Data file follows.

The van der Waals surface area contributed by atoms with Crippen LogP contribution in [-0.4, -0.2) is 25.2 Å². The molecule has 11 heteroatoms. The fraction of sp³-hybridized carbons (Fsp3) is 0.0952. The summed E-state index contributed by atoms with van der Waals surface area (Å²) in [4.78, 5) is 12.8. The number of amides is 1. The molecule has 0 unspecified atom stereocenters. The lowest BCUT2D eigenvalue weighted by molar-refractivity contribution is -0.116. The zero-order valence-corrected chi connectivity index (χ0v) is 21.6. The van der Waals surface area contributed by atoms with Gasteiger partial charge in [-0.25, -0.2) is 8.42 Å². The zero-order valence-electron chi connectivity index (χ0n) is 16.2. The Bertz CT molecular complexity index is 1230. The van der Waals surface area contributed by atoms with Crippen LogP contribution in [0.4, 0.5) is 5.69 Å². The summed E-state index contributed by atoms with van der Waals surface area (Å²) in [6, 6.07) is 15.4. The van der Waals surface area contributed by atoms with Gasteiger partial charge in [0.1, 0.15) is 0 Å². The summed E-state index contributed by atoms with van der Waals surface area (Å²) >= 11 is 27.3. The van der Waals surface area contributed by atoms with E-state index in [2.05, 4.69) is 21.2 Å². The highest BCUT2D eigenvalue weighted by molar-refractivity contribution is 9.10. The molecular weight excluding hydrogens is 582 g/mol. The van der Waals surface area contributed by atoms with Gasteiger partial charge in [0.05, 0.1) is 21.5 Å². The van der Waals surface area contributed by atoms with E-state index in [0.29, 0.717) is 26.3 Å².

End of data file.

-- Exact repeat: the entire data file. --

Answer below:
The van der Waals surface area contributed by atoms with Crippen LogP contribution in [-0.4, -0.2) is 25.2 Å². The molecule has 11 heteroatoms. The fraction of sp³-hybridized carbons (Fsp3) is 0.0952. The summed E-state index contributed by atoms with van der Waals surface area (Å²) in [4.78, 5) is 12.8. The number of amides is 1. The molecule has 0 unspecified atom stereocenters. The lowest BCUT2D eigenvalue weighted by molar-refractivity contribution is -0.116. The zero-order valence-corrected chi connectivity index (χ0v) is 21.6. The van der Waals surface area contributed by atoms with Gasteiger partial charge in [-0.25, -0.2) is 8.42 Å². The zero-order valence-electron chi connectivity index (χ0n) is 16.2. The Bertz CT molecular complexity index is 1230. The van der Waals surface area contributed by atoms with Crippen LogP contribution in [0.4, 0.5) is 5.69 Å². The summed E-state index contributed by atoms with van der Waals surface area (Å²) in [6, 6.07) is 15.4. The van der Waals surface area contributed by atoms with Gasteiger partial charge in [0.1, 0.15) is 0 Å². The summed E-state index contributed by atoms with van der Waals surface area (Å²) >= 11 is 27.3. The van der Waals surface area contributed by atoms with E-state index in [2.05, 4.69) is 21.2 Å². The highest BCUT2D eigenvalue weighted by molar-refractivity contribution is 9.10. The molecular weight excluding hydrogens is 582 g/mol. The van der Waals surface area contributed by atoms with Gasteiger partial charge in [0.05, 0.1) is 21.5 Å². The van der Waals surface area contributed by atoms with E-state index in [0.29, 0.717) is 26.3 Å².